HomeNewsOPINION: We can learn lessons about planning from Pope School situation

OPINION: We can learn lessons about planning from Pope School situation

The current situation regarding Pope School’s obstacles in moving forward in planning, design and ultimate construction should serve as a lesson for current and future elected officials – and in a way those of us who don’t serve the public in our daily lives.

Pope School was approved in March of last year by the Madison County Commission – the final approval hurdle needed to approve the school’s building. Henson Construction was selected to build the school.

The property where it is to be built was bought more than three years ago in the fall of 2019.

The budget for the school was set last spring at $48 million with $5.5 million of that planned for furnishing the building once it’s built and $500,000 for “offsite improvements,” which was meant to pay for widening Ashport Road in front of the school where it’s set to be built just east of the intersection of Ashport and Pleasant Plains Road.

But the newest list of problems with the project is listed in a story in this edition. The Board of Zoning Appeals and City of Jackson have had a traffic study done with the recommendations coming from it being a roundabout at Pleasant Plains/Ashport because a 50-home development is going in across from Pleasant Plains, widening both Ashport and Old Humboldt at their intersection to put turn lanes on both roads and extending the turn lane on Old Humboldt at the Highway 45 Bypass.

All of that together will cost more than $500,000, and no one has volunteered to pay for it themselves.

There’s also the problem of when you widen a road, the municipality has to procure right of way on all property being affected by the widening – which is this case could be anywhere from 10-20 property owners depending on who all owns property on Ashport and Old Humboldt.

Apparently no one in the last 3.5 years thought about this possibility and even though former County Commissioner Tommy Gobbell and former Jackson-Madison County School Board member Doris Black both asked multiple times for traffic studies on the area, they never happened until the last few months.

Those who were paying attention in 2019 may remember the situation when the County Commission bought the property. Ray Washington was the interim JMCSS Superintendent, and he was simply trying to get through a year of service while the Board searched for a permanent Superintendent that would eventually be Marlon King.

The Board consisted of what my friend, Steve Beverly, referred to as the Power 5 – then-Board Chairman Kevin Alexander, James “Pete” Johnson, Black, Janice Hampton and Morris Merriweather.

Because there were suspicions of those five being influenced by a local property owner who was pushing them to have Pope built on property near where he owned rental homes (on the corner of Passmore Lane and the Bypass where Baptist Hospital is building a facility now), many who opposed the Power 5 pushed to buy the property on Ashport – which is where former Superintendent Eric Jones planned to build it.

JMCSS had an option on the land that it needed to either purchase the land then or the price would go up significantly and they’d stand to lose the large amount of money they’d already deposited for that option.

So the County Commission’s finance committee – Washington, the late Billy Spain, Commissioner Luther Mercer, former Mayor Jimmy Harris, Commission Chairman Gary Deaton and Commissioner Arthur Johnson – voted in committee to recommend to buy the land, and it was approved at that month’s Commission meeting.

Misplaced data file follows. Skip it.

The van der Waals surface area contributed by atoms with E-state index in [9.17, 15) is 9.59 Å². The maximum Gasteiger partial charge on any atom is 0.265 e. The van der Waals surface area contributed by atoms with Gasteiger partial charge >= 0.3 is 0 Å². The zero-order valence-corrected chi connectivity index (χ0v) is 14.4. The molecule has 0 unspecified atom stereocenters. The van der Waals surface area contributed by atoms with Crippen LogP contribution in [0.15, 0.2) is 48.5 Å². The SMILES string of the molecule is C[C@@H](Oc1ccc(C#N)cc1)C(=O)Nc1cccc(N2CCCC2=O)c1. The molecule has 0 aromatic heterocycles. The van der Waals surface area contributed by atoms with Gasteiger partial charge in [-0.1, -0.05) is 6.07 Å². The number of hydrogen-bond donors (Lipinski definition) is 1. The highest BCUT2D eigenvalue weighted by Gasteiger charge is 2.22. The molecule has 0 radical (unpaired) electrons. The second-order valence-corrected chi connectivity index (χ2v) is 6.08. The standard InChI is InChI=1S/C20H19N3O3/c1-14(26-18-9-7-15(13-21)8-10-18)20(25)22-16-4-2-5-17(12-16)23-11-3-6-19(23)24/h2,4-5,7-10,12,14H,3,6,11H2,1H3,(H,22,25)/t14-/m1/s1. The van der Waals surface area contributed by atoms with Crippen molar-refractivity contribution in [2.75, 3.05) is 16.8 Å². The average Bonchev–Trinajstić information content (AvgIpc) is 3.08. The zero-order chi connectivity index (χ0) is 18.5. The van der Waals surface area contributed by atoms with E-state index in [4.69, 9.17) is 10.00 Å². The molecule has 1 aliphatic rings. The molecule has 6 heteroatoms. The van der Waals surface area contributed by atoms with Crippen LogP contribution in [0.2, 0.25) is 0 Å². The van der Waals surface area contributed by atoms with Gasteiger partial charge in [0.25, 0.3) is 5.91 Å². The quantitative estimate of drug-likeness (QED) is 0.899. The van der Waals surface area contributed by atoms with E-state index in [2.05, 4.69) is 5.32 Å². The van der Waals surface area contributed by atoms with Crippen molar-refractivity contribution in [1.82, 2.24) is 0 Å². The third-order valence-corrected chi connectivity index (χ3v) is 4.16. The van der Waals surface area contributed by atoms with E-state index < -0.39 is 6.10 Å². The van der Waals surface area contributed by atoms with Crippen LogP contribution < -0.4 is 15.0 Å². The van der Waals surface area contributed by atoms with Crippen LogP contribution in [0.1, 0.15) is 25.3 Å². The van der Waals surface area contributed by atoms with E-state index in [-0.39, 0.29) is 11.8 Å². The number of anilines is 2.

Board members – Power 5 and some of the other four – expressed frustration with the Commission’s move as they felt it was big brother moving in and making decisions that should’ve been left up to them and they felt it was too hasty.

But every time Gobbell and Black asked for a traffic study, it was never ordered until recently. In some meetings, some Commissioners even rolled their eyes when the phrase “traffic study” was said. To be honest, I may have even made the phrase a square on my social media bingo boards.

But the traffic study wasn’t done three years ago and the situation now is what it is, and it’s up to the current group of elected officials to navigate the situation, which will take some work, prayer and Divine intervention if Pope is to open on schedule in August of 2025.

Two good things have come from the situation.

Jackson Mayor Scott Conger pledged to be a good partner in this process and offered to help when the City can.

And Board member Jason Compton discussed the need to learn from this experience as growth in the western part of the county in the next few years because of Blue Oval City/Georgia-Pacific/everything else going on could very possibly spur the need for more schools.

So if that winds up being the case, whoever is serving in public office then can look back at 2023 and say “Hey remember when they had all those problems because of actions that should’ve been taken in 2019 but didn’t?”

Remember the words of Jesus Christ in Luke 14:28-30 (English Standard Version): “For which of you, desiring to build a tower, does not first sit down and count the cost, whether he has enough to complete it? Otherwise when he has laid a foundation and is not able to finish, all who see it begin to mock him, saying ‘This man began to build and was not able to finish.’”

The cost is more than the original count, but the count wasn’t as thorough as it should’ve been.

But hopefully the current group of school board members and county commissioners will learn from this moving forward.

Brandon Shields is the managing editor of The Jackson Post. Contact him at brandon@jacksonpost.news. Follow him on Twitter @JSEditorBrandon or Instagram @Editorbrandon.

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